Documenter Name: Carl M. Ambrose Jr.
Event: Americas LNG & Gas Summit & Exhibition protest, Prien Lake Park
Date: Nov. 2, 2022
The first week of November, the Americas LNG & Gas Summit & Exhibition was held for the second consecutive year in Lake Charles. The city was labeled the LNG export capital of the world as of May 2022.
While this was happening at the Golden Nugget Hotel and Casino, environmental groups, shrimpers, community activists, and citizens gathered at Prien Park across the lake to protest the destruction of the environment and the loss of fishing, shrimping, and oyster livelihoods. The event lasted for several hours with speakers, music, food, and lots of T-shirts, stickers, and bandanas.
The southwest Louisiana parishes of Calcasieu and Cameron lose $8 billion in taxes through ITEP, the Industrial Tax Exemption Program. As a result, the LNG producers are changing the way of life along the coast of Louisiana and the rest of the Gulf Coast. Unfortunately, much like “Cancer Alley”—a major stretch of industrial plants between Baton Rouge and New Orleans—, where the cancer rate is way above the national average, the areas around Calcasieu and Cameron have high cancer rates and heart and respiratory illnesses.
Amplifying local voices
A boat flotilla was organized for the first day, Nov. 2, to leave Prien Lake Park and position themselves in full view of the conference. It consisted of shrimpers, fishermen, activists, and citizens. While this was happening, a small group of protesters marched around the park with signs protesting against planned future plants for the area.
“A Category 5 hurricane causes less damage than this; there is no coming back from this,” said Indigenous shrimper and fisherman Travis Dardar from Cameron, La. “This is game over.” He spoke to the crowd about the plant build outs and the decimation of the indigenous fishing, shrimping, and oyster areas along the coast.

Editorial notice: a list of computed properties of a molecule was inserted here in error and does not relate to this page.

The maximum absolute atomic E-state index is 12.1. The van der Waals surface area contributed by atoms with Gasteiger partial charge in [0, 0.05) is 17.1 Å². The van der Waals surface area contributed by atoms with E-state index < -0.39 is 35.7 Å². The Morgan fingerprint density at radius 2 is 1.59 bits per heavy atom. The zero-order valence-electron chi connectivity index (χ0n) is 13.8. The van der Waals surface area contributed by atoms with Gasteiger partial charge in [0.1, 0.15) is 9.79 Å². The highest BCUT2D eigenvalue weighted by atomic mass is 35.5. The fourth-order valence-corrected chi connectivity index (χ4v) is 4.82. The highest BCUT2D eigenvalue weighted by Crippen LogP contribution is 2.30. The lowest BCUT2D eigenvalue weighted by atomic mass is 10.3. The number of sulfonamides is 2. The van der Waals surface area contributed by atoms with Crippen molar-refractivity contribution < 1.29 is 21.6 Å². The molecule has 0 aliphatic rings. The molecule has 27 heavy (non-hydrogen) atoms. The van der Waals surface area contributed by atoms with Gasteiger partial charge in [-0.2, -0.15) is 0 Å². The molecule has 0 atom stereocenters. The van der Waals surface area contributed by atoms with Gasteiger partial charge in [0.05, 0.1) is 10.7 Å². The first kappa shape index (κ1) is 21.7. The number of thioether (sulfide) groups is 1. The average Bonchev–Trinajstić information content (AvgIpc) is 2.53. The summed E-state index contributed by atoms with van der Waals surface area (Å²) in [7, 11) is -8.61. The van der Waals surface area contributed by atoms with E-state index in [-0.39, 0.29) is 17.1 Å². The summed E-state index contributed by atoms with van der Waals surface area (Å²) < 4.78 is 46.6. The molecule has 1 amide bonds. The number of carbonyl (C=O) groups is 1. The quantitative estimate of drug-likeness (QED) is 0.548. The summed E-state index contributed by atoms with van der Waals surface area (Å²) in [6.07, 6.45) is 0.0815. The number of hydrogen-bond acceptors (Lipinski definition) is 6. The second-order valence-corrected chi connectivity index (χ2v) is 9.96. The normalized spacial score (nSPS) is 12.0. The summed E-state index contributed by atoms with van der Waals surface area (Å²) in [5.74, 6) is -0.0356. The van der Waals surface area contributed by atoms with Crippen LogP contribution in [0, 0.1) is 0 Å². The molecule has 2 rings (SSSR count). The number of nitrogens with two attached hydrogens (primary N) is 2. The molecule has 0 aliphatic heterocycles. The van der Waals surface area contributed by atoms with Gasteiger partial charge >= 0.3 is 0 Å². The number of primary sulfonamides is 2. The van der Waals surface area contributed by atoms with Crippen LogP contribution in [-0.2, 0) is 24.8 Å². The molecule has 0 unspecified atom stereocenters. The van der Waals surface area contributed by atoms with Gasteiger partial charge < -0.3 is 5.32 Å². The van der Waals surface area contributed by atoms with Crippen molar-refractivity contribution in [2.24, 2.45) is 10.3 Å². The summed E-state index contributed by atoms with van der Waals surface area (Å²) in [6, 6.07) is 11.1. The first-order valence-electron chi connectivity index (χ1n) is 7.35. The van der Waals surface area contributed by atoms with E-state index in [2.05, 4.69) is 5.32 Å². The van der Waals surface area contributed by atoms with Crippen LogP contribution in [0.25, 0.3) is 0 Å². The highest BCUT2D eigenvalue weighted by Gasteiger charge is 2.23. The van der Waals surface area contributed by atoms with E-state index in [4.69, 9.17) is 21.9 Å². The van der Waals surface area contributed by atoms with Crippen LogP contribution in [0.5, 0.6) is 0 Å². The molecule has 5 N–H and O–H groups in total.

One of the shrimpers, Lorean Rodrigue of Cameron, La. said, that “the way the LNG plants have affected the seafood industry….we are no longer allowed to fish near the facilities, we can no longer fish in areas that used to be wild open, that we use to butterfly. Now we have to stay north.”
About 75-100 people gathered for the protest from New Orleans to Houston, representing organizations such as Louisiana Bucket Brigade, Healthy Gulf, and the Vessel Project. Artist Dayna Reggero of the Climate Listening Project and the artistic director of the Gulf Coast Mural Project were in attendance as well.
Several local public officials also showed up, including Calcasieu Parish Police Juror Mike Smith, who welcomed the group to Lake Charles, and Reginald Weeks of the Planning and Zoning Commission.Tia LeBrun, who lost against Congressman Clay Higgins in November, was also in attendance.
“The plans for these plants are kept away from the eyes of ordinary people,” said founding Director of the Louisiana Bucket Brigade, Anne Rolfes. “For example, the plan by our state government and the oil and gas industry is to put 12 football stadium-sized—actually bigger than football stadium-sized— along our coast.”